25 October 2011
Bouncer hid drugs in sock
A Bouncer caught
with cocaine hidden in his socks that he planned to sell to
revellers has been jailed for four years.
Police found the
stash after they were given a tip-off relating to drug
dealing and searched doorman Paul Owens, 41, while he was on
duty at Changes bar in Hartlepool town centre.
As well as a
small amount of the Class A drug in his trouser pocket,
Owens also had four ready made deals hidden inside his socks
along with a wad of cash.
He tried to say
the drugs in his pocket were for himself and claimed he had
seized the wraps in his socks from customers in the toilets.
He said he was
going to hand them over to police, but he forgot.
Yet Owens was
found guilty of possessing Class A drugs with intent to
supply after a trial at Teesside Crown Court.
He was also
convicted of possessing criminal property over £295 cash
believed to be the proceeds of drug dealing.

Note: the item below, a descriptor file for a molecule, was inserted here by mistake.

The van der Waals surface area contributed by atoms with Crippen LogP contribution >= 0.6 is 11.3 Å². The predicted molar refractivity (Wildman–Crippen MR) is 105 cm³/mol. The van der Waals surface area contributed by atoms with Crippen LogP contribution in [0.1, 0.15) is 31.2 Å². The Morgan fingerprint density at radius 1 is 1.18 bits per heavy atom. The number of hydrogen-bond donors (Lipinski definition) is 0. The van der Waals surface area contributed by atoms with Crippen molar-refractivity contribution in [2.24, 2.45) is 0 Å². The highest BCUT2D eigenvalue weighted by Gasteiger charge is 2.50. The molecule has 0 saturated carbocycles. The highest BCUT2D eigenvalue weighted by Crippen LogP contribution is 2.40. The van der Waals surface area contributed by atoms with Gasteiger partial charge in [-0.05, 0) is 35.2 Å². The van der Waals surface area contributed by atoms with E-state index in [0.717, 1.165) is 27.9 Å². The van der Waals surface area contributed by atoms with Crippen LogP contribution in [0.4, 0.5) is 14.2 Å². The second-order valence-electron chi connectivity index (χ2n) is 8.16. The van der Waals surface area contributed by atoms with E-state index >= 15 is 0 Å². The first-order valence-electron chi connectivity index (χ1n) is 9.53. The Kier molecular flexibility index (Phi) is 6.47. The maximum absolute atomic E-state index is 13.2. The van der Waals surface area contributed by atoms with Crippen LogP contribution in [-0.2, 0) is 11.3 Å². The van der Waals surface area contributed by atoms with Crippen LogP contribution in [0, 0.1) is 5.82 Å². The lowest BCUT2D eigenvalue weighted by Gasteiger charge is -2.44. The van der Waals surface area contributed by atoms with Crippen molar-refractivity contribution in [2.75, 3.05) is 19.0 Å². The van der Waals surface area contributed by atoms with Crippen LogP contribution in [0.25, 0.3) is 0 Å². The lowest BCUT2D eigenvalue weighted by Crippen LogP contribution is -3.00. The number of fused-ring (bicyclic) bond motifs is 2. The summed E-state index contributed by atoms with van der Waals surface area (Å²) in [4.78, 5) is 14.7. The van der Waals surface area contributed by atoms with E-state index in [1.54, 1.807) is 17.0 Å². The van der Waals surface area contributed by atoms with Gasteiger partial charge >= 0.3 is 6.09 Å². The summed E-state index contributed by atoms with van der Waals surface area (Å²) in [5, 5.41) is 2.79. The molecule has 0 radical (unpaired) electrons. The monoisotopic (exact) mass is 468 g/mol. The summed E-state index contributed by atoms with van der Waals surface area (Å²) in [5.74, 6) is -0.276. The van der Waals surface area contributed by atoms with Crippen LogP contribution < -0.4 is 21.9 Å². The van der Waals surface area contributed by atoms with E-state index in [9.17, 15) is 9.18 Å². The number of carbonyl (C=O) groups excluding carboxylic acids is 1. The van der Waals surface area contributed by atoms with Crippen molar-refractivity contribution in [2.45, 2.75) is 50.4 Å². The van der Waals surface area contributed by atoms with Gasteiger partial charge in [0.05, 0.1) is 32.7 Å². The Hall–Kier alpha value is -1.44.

to work as a doorman has now been suspended and officials
are looking into revoking it completely.
prosecuting, said: “He was a nightclub doorman who was
searched on the premises and found to have some cocaine in
his pocket and four wraps of cocaine in his socks, as well
as an amount of cash.
“His house was
searched and similar empty plastic bags were found.
“A mobile phone
was checked and there were obvious drug dealing text
received information about drug dealing activity and
subsequently went there and searched him.”
Uppingham Street, Hartlepool, was arrested following his
search at the bar in York Road, Hartlepool, on July 18 last
He had no
Glenn Gudgeon, of Hartlepool Police, said: “People in the
night time economy are especially vulnerable to persons who
want to ply an illegal trade, and that is why it is such a
“The supply of
controlled drugs is dangerous in any environment, but when
added to the vulnerability of people under the influence of
alcohol it causes great concern.
majority of the door staff in Hartlepool work hard to create
a safe environment in which their customers can enjoy
“In fact, it is
quite often those working on the doors who notify us of
people trying to supply controlled drugs.”
An spokesman for
the Security Industry Authority, the national regulation
body, said: “By law, all door supervisors must hold and
display a valid SIA licence so that only trained and checked
individuals are working in this role.
“Where a licence
holder commits an offence, we can suspend their licence
while an outcome is pending and will revoke their licence if
they no longer meet our criminality criteria.”
to comment on the case.